CHICAGO — Places of worship should move their services online as the city and state face a new surge of coronavirus, Gov. JB Pritzker said Friday.
The state isn’t requiring churches, mosques and other places to stop in-person services — but Pritzker said he would encourage religious leaders to move services online to protect people.
“I want people to be able to worship, but I also want people to be safe,” Pritzker said during a Friday coronavirus briefing. “So we’ve told the pastors across the state that we would encourage them to have online services. We’d encourage them to have very small gatherings that might be broadcast to others.
“I think that’s the safest thing to do, particularly in this environment … .”
Pritzker’s recommendation came as the state and city are in the midst of a second wave of coronavirus. Cases, hospitalizations and deaths are quickly growing; just Friday, Illinois broke a record for how many cases it reported in one day — even though the previous record was set just the day before.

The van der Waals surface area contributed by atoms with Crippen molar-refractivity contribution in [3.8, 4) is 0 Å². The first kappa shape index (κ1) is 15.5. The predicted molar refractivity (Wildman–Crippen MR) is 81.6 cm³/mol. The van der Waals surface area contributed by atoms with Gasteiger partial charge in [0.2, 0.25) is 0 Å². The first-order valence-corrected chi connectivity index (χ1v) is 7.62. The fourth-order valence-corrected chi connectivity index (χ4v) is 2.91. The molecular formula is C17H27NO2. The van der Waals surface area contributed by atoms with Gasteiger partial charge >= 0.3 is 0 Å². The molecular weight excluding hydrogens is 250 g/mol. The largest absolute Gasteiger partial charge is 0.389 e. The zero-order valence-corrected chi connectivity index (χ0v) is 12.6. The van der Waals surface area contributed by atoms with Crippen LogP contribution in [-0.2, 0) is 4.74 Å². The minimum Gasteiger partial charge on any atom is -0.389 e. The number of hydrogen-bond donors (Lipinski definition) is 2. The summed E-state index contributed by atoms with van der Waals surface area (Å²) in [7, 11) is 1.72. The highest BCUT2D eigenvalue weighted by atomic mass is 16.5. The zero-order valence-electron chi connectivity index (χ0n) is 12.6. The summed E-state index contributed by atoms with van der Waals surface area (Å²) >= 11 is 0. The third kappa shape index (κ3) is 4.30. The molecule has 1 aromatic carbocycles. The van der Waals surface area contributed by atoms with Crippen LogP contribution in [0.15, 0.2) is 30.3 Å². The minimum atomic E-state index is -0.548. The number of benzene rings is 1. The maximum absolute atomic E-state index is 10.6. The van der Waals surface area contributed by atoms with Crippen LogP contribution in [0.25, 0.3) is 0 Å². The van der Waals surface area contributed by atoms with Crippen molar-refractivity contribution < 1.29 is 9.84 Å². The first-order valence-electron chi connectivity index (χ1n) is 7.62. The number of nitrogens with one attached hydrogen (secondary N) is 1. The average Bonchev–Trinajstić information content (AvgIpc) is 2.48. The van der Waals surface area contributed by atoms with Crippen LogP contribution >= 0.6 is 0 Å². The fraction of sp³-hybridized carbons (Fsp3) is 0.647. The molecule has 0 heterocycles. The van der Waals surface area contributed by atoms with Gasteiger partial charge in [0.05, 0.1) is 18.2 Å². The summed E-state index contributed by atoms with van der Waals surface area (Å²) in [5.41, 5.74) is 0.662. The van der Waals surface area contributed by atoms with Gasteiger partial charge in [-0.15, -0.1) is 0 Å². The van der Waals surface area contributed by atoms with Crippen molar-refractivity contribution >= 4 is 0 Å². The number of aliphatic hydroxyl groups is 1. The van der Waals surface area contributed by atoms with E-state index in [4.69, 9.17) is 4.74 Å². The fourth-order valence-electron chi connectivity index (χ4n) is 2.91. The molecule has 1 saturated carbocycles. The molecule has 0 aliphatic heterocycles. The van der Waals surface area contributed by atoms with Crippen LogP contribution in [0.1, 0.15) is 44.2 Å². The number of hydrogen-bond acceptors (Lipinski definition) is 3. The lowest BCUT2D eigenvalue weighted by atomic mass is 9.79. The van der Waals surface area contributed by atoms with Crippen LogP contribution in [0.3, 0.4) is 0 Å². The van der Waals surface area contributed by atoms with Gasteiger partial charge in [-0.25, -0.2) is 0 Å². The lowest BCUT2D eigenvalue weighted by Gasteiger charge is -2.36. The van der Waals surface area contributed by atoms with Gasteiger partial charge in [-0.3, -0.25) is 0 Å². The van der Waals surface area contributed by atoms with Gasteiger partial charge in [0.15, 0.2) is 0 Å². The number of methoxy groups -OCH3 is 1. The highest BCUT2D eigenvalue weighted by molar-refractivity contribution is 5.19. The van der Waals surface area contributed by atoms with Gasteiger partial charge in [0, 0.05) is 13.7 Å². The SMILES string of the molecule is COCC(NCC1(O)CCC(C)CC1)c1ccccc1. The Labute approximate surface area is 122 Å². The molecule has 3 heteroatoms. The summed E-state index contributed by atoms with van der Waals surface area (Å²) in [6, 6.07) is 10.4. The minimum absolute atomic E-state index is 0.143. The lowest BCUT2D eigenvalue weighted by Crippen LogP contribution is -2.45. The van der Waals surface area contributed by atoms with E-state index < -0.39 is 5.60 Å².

The state and city tried to force places of worship to stop in-person services in the spring because the crowding and other activities that happen at them — like singing — create a higher risk for COVID-19 to spread.
The majority of religious communities followed the directive, holding virtual services. But some churches refused to comply, and Pritzker eventually backed down and allowed them to resume in-person worship.
The state isn’t currently trying to impose restrictions on places of worship, though most parts of Illinois — including Chicago — are facing stricter rules for bars, restaurants and gatherings due to the surge.
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